Can affirmative action policies be convincingly justified? And how have they been legitimized over time? In a pluridisciplinary perspective at the intersection of political theory and the sociology of law, Daniel Sabbagh criticizes the two prevailing justifications put forward in favor of affirmative action: the corrective justice argument and the diversity argument.He defends the policy instead as an instrument designed to bring about the deracialization of American society. In this respect, however, affirmative action requires a measure of dissimulation in order to succeed.Equality and Transparency explains why this is so and provides a new interpretation of the strategic component in the Supreme Court's case law while identifying some of its most remarkable side effects.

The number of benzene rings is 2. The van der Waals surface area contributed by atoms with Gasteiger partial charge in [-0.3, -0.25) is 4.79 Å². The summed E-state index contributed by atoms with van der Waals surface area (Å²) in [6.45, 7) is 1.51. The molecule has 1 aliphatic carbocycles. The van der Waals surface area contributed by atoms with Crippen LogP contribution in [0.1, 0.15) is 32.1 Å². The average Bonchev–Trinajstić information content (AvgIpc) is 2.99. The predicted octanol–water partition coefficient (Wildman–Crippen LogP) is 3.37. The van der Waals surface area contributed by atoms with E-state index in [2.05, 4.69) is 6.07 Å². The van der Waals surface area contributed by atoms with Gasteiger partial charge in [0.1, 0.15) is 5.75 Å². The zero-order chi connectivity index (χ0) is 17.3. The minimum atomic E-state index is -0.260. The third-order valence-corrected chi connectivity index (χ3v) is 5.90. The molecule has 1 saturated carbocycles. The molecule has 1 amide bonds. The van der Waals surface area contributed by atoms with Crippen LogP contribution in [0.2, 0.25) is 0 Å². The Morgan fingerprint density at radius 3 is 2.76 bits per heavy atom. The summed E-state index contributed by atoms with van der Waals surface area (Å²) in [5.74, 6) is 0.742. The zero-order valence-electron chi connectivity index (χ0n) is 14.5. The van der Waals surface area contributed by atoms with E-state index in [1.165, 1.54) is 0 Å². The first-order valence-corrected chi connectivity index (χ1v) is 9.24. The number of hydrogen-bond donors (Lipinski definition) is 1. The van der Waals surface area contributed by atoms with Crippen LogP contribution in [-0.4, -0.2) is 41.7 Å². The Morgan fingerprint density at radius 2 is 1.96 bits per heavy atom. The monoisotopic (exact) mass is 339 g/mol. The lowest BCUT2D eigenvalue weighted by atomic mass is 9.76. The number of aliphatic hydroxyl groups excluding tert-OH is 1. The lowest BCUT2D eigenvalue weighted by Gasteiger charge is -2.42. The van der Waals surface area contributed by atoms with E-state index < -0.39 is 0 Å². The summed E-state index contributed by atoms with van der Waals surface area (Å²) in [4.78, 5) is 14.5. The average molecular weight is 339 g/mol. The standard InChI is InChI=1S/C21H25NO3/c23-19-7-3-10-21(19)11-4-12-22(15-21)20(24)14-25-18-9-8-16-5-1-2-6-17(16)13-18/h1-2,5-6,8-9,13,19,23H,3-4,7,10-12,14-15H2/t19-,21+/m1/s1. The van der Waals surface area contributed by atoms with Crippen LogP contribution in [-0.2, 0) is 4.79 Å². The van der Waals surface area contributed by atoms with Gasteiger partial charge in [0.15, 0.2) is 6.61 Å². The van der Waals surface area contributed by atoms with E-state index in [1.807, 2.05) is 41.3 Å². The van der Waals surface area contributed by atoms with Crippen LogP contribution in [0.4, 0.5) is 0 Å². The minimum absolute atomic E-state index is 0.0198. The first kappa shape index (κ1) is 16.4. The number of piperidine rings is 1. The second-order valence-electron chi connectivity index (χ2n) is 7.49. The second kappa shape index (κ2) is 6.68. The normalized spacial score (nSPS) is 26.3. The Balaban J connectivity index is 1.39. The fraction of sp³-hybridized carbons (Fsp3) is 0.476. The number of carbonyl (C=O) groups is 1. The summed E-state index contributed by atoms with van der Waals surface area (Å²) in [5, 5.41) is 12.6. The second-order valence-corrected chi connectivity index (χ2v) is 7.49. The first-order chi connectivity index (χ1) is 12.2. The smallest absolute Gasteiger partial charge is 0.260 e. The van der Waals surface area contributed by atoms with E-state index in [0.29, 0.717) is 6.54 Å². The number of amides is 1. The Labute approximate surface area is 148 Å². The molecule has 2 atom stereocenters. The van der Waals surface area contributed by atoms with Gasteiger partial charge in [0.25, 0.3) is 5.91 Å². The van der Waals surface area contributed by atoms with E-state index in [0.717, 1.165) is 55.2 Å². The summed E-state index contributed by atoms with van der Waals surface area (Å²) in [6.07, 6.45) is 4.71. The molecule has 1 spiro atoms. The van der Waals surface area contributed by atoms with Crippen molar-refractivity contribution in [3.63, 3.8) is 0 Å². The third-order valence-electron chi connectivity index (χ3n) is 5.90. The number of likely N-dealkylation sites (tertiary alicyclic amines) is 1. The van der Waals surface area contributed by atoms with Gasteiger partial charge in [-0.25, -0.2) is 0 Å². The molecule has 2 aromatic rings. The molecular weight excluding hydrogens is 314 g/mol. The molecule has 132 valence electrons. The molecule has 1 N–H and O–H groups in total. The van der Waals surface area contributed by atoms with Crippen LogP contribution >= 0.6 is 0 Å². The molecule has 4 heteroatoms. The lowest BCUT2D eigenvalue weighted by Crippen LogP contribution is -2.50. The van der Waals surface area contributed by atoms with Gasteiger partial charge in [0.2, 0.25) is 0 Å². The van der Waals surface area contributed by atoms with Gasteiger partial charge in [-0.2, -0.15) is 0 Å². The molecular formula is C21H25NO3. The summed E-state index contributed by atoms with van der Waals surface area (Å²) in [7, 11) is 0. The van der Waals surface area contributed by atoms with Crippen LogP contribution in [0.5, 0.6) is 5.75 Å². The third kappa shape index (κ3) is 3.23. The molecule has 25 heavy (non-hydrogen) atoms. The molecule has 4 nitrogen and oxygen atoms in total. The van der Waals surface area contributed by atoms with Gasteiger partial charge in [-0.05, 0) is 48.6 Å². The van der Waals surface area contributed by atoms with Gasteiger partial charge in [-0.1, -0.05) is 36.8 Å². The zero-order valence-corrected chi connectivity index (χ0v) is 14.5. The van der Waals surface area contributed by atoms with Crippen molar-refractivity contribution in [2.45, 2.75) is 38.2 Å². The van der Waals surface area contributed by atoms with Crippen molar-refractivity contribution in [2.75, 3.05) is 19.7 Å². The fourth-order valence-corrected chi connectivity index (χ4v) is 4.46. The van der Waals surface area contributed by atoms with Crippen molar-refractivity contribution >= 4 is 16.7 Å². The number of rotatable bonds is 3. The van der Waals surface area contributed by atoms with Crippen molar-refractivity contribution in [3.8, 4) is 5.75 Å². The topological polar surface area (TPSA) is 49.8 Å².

The cell interior is another world that we are only beginning to explore. Although there are a number of approaches for examining the inner workings of the cell, the reductionist approach of building up complexity appeals to many with physical science and engineering backgrounds. This volume of Methods in Cell Biology spans a range of spatial scales from single protein molecules to vesicle and cell sized structures capable of complex behaviors. Contributions include; methods for combining different motors and cytoskeletal components in defined ways to produce more complex behaviors; methods to combine cytoskeletal assemblies with fabricated devices such as chambers or pillar arrays; reconstituting membrane fission and fusion; reconstituting important biological processes that normally take place on membrane surfaces; and methods for encapsulating protein machines within vesicles or droplets.
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